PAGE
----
Government has declared the coronavirus pandemic a State of National Disaster, postponed Zimbabwe International Trade Fair (ZITF), all independence celebrations, and banned public gatherings of more than 100 people for 60 days, including church services, weddings and all international sporting fixtures.
The measures were announced by President Mnangagwa at State House yesterday in his State Of the Nation Address (SONA) which outlined sweeping precautions taken by the Government to control the new virus that has already affected some countries in southern Africa.
Declaring the pandemic a State of National Disaster allows the Government to raise and use more resources.
While there have been no confirmed cases of CovID-19 in Zimbabwe, the Government has put the country on high alert, with screening and testing, and the latest moves reinforce this state of preparation.
The school term, which has only two more weeks to run, will not be affected by the ban unless there are extraordinary situations.
Should the situation escalate, the President said the Government would not hesitate to take further and even more drastic measures for the country's common good.
Resources originally earmarked for a series of national events would now be channelled towards strengthening systems to defend the country from coronavirus and for drought mitigation efforts.
"With immediate effect and for a unified and coordinated effort, I have directed that our national disaster management machinery extends its mandate and focus on dealing with the pandemic, with the Ministry of Health and Child Care as the lead agency...
"Government has decided to postpone, curtail or cancel public events, gatherings and activities. In that respect, Government has postponed the Zimbabwe International Trade Fair, all national independence celebrations previously planned and pending international sporting fixtures until the threat of coronavirus recedes. All these activities will resume as soon as we are satisfied that our nation is no longer at risk.
"Resources originally earmarked for these events will now be redirected towards strengthening our defences against the coronavirus and towards drought mitigation. Gatherings of more than 100 people, including those for purposes of worship and weddings stand suspended for the next 60 days after which the suspension will be reviewed."
President Mnangagwa said curtailment of unnecessary travel to high risk countries remained in force and visitors from the same countries are also encouraged to postpone their travel arrangements to Zimbabwe for the next 30 days.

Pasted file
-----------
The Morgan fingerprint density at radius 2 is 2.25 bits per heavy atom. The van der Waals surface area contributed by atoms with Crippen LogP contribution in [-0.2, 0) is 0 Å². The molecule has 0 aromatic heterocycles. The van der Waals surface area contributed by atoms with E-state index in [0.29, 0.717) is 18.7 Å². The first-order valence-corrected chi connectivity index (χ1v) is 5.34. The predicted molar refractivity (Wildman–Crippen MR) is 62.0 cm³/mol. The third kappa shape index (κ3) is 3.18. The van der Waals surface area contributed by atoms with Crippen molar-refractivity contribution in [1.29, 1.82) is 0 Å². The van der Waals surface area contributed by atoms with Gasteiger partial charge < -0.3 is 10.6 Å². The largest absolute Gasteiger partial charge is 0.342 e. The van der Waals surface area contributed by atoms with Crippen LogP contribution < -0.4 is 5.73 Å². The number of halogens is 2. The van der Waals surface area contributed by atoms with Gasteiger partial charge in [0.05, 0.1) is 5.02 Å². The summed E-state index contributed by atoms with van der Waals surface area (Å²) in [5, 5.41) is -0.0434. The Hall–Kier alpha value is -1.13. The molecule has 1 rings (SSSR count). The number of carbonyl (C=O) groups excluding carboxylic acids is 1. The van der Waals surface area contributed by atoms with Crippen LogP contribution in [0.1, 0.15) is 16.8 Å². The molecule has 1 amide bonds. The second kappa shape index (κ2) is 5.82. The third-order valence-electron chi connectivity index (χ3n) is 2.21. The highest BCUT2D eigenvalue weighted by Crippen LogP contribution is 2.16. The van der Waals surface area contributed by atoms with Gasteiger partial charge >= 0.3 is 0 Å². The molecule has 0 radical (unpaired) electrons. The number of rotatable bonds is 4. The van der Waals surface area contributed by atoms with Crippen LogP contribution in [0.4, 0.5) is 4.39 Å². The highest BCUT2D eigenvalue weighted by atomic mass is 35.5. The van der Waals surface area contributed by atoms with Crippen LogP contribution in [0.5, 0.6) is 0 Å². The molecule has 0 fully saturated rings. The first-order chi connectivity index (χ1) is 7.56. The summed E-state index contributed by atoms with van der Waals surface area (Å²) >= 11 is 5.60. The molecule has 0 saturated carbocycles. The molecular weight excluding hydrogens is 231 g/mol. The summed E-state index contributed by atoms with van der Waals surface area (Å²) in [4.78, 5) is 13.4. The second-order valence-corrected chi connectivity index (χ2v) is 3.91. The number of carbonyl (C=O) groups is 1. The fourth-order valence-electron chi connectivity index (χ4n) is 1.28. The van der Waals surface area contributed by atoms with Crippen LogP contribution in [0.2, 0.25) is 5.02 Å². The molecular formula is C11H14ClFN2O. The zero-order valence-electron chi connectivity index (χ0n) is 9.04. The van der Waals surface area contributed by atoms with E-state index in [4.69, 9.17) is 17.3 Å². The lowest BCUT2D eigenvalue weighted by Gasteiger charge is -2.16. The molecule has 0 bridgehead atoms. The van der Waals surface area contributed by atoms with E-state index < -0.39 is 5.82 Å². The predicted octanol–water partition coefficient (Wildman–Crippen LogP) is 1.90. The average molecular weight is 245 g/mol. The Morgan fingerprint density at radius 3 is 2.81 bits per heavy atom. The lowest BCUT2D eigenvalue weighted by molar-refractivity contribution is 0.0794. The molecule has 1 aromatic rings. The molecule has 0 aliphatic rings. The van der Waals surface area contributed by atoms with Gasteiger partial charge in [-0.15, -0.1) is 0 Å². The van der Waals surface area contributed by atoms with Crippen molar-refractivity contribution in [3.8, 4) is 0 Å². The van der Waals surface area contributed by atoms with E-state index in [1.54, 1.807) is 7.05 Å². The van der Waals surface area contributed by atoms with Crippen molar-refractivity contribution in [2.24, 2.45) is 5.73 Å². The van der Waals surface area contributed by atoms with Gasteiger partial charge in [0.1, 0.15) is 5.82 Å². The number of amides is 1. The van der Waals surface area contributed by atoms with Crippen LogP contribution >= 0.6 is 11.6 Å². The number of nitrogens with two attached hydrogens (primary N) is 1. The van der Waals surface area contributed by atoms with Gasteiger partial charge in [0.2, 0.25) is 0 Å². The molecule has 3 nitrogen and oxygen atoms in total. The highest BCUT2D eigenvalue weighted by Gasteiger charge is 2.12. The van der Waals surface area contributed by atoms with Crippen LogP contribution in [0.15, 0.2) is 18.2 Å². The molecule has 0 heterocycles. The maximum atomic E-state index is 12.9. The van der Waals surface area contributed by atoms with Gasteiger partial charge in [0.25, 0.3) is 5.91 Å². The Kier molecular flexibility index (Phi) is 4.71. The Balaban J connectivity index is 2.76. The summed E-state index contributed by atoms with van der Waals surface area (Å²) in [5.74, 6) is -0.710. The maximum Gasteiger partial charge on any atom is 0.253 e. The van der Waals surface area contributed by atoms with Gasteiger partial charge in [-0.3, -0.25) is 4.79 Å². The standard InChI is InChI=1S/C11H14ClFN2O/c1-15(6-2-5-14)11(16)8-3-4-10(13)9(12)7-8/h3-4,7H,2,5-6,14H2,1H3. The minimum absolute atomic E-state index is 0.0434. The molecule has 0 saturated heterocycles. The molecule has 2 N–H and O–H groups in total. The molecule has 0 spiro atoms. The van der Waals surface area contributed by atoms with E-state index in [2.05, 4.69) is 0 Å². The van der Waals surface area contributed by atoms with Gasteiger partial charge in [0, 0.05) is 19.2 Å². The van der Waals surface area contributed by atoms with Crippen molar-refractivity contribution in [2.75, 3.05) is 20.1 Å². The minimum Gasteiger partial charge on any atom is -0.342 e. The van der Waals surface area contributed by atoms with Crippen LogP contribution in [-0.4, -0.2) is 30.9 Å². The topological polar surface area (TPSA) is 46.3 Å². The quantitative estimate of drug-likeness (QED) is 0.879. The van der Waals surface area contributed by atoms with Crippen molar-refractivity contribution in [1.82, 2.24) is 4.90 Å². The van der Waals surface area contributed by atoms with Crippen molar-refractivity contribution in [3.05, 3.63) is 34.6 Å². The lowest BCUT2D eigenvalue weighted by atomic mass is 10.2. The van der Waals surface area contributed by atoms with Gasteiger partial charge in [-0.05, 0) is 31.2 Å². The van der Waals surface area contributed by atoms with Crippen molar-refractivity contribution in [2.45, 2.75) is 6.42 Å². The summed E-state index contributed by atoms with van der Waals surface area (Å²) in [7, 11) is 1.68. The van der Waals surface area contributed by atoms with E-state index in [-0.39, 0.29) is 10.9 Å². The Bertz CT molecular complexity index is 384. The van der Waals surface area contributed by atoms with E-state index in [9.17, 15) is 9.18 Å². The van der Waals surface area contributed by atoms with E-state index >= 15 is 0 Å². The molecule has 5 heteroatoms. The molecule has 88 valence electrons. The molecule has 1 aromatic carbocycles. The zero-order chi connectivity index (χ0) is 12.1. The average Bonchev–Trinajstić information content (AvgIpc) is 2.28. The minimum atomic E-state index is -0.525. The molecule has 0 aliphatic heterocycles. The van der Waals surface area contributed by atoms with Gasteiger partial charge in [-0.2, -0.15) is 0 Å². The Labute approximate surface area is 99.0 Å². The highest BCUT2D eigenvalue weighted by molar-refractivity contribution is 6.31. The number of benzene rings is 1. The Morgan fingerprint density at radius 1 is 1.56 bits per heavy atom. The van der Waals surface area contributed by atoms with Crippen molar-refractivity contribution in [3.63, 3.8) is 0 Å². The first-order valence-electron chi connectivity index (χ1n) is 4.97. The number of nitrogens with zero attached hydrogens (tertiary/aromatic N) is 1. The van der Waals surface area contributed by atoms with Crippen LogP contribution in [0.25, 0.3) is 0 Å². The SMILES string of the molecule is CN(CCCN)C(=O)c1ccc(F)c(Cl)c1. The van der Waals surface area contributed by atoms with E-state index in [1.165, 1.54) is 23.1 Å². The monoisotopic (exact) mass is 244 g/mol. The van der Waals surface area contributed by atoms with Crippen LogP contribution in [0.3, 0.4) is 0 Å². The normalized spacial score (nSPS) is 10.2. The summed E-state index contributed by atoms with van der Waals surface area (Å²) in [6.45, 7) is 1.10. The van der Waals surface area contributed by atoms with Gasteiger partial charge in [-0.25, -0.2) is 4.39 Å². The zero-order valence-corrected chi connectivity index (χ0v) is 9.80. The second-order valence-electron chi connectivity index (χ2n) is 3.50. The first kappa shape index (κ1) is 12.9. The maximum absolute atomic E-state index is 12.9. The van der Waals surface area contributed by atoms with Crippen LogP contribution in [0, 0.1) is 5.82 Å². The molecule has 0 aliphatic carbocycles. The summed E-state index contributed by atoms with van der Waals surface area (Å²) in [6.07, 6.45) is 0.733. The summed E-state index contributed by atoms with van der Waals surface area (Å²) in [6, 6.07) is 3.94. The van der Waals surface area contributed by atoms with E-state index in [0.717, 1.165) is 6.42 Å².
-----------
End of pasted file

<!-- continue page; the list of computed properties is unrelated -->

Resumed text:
He said major ports of entry would remain open but screening, testing and other recommended World Health Organisation measures would be enforced vigorously.
However, all designated small border crossings will stand closed until further notice. Designated small border crossings are entry points that allow communities living in border areas to visit each other without using passports but passes. They are thinly manned and thus not equipped to deal with the coronavirus.
"To reduce the likelihood of infections and the spread of the coronavirus, Government has now put all hospitals and health facilities on high alert for (Covid-19)," said President Mnangagwa.
"Kits and other accessories for screening, handling, testing and treatment continue to be availed. More isolation and treatment centres are being identified, designated and equipped appropriately.
"A national communication taskforce on the virus and for disseminating accurate information and raising general national awareness on the pandemic will be immediately constituted.
"Going forward, our monthly National Clean Up Exercise must henceforth, incorporate heightened awareness on the virus, including measures, which experts recommend to ensure highest standards of public hygiene. Now is the time to show unity of purpose in our nation. We have to reach out to each other in fighting this deadly pandemic."
As such President Mnangagwa said: "We either unite in fighting it or it forces us together in shared grief. The choice is that stark and ours to make. That choice has to be now while there is still time."
President Mnangagwa said the adverse effects of the virus across the globe had affected implementation of some projects in the country notably in transport and infrastructure development.
He said lives had been lost across the globe and thus Zimbabwe should join hands with the rest of the world in fighting the virus.
"While we are relieved that our country is still free from this virus, which continues to spread elsewhere across persons, communities, countries and continents, we stand in full solidarity with all the peoples and nations of the world so far affected by the pandemic," said President Mnangagwa.
"Nations of the world have to stand together. We are under no illusion that what befalls our global neighbours today may not eventually hit us and also affect our communities tomorrow."